what the Boston Globe calls "the Louvre of the '8-bit' world."
My favorite new (to me) old game was probably the first controversial game, Death Race -- you and a buddy compete in running down "gremlins" (probably changed to placate moralists) who give a thoroughly unpleasant squeal and they transform into a tombstone that then blocks the progress of your death-on-wheels car.
I liked it quite a lot.
Leonard was more staid.
Leonard playing a comically undersized game he remembered from his dentist's office, "Leprechaun".
I got the high score in Gyruss!
And Pengo. Though it looks like I was the first person to play that day. Still, still I got through many levels, honed from years of experience in the Atari 2600 version years prior... Leonard didn't know there was a "kick the wall to stun enemies" trick. Though as I cruched Sno-Bee egg after egg (to stop new Sbo-Bees from form to replace their squished-by-sliding-ice-block comarades I wondered if this game would have been as popular if it had been called "The Sno-Bee Holocaust".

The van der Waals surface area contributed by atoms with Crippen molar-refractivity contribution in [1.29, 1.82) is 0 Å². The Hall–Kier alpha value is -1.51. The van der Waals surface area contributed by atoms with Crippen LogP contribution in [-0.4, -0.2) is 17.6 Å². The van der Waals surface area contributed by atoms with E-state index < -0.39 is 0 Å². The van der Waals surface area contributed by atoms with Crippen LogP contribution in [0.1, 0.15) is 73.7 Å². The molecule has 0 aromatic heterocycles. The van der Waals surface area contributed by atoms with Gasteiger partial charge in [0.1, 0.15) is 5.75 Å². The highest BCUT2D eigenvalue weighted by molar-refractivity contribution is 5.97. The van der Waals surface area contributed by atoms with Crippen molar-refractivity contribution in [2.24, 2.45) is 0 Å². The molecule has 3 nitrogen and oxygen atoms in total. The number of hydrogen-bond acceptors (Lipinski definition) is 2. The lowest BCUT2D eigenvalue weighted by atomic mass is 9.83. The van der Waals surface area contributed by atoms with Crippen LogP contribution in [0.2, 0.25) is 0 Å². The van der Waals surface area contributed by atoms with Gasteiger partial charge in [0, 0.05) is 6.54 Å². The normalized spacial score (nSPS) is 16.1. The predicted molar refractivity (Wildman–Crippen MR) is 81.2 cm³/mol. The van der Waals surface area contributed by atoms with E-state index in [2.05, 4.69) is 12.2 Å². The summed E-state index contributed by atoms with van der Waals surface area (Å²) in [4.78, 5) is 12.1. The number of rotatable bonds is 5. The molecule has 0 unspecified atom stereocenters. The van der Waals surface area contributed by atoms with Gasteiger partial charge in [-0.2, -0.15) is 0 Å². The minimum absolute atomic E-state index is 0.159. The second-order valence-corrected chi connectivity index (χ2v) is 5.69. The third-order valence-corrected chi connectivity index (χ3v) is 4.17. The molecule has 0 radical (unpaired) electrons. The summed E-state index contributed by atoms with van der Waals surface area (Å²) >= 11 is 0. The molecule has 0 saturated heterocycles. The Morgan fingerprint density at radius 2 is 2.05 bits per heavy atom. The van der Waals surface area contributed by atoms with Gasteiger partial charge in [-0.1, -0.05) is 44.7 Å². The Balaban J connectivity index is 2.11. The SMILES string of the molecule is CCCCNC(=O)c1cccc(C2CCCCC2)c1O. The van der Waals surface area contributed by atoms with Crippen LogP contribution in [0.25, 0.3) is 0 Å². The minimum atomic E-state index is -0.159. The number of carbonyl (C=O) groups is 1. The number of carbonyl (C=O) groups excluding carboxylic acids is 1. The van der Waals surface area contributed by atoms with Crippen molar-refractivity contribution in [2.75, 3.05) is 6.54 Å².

"I don't mind going nowhere as long as it's an interesting path." --Ronald MabbittAnd with the closure of the bank acct of my old life, my Todo due/overdue list is empty, first time in months! Next stop: Inbox Zero.... only 3 or 4 starred items there but 2 are moderately sized projects.
"I have learned To spell hors d'oeuvres Which still grates on Some people's n'oeuvres. —Warren Knox" --http://twitter.com/siwisdom At Jordan's IMAX ("Buttkickas. That's right, Buttkickas") waiting for Harry Potter they need to get over Cherry Poppin' Daddies.